With this in mind, consider the opening of Prokofiev's Second Violin Concerto in G minor, which was premiered in Madrid on this day 81 years ago. It begins with a G, B-flat, D, E-flat, C sharp, and another D played by the soloist, and then this rising motive repeats in its entirety. The frequency at which the rising motive appears can also be labeled as a pitch. Prokofiev indicated a tempo of quarter = 108, which makes the motive's frequency a slightly low F sharp. While some commercially recorded performers roughly take that tempo, many others tend to go slower: around an F or even around an E for the rising motive. But Nathan Milstein, in a live recording from 51 years ago, not only plays it faster than what Prokofiev requests (and with relatively little rubato), but also plays the rising motive "at a G," several octaves below the open-string G he plays to begin the concerto, a G that matches the opening tonal center of the concerto.
Prokofiev follows this rising motive and its repetition with a descending motive (D-C-Bb) and its embellished repetitions that extend the motive lower and longer by one suffixed note with each repetition. However, thanks to durational reductions of interior notes, each descending motive still takes up the same amount of time; therefore, the frequency of the descending motive can still be labeled by a single pitch letter. Milstein's tempo for this portion puts the descending motive's frequency at around a B. Although the descending motives neither contain a B nor are in B, the immediately following orchestral statement of the ascending and descending motives is transposed to start on, and position the tonal center on, B.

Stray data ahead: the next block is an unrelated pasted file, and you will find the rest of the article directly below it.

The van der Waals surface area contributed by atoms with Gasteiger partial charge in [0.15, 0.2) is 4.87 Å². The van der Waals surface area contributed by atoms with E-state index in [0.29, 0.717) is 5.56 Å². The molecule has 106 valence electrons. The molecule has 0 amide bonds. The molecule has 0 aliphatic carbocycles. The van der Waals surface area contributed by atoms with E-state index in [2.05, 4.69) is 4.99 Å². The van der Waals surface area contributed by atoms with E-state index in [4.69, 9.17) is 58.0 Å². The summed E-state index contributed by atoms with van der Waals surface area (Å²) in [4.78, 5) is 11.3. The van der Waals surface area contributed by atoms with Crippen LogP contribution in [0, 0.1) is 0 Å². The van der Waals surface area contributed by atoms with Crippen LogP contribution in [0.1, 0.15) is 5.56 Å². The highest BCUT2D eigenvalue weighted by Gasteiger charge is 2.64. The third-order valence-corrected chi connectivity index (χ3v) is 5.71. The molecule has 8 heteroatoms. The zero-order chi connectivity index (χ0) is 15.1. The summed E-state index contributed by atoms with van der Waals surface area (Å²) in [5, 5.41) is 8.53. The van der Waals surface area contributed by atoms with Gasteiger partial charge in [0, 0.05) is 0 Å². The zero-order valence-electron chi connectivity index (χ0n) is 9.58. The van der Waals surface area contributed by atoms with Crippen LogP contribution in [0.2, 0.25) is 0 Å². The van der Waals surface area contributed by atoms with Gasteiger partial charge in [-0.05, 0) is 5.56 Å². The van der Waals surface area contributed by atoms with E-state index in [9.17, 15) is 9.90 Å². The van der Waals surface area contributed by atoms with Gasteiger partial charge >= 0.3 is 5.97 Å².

The movie below demonstrates these pitch-tempo relationships.
Thanks to Debbie Rifkin for encouraging me to think about this concerto.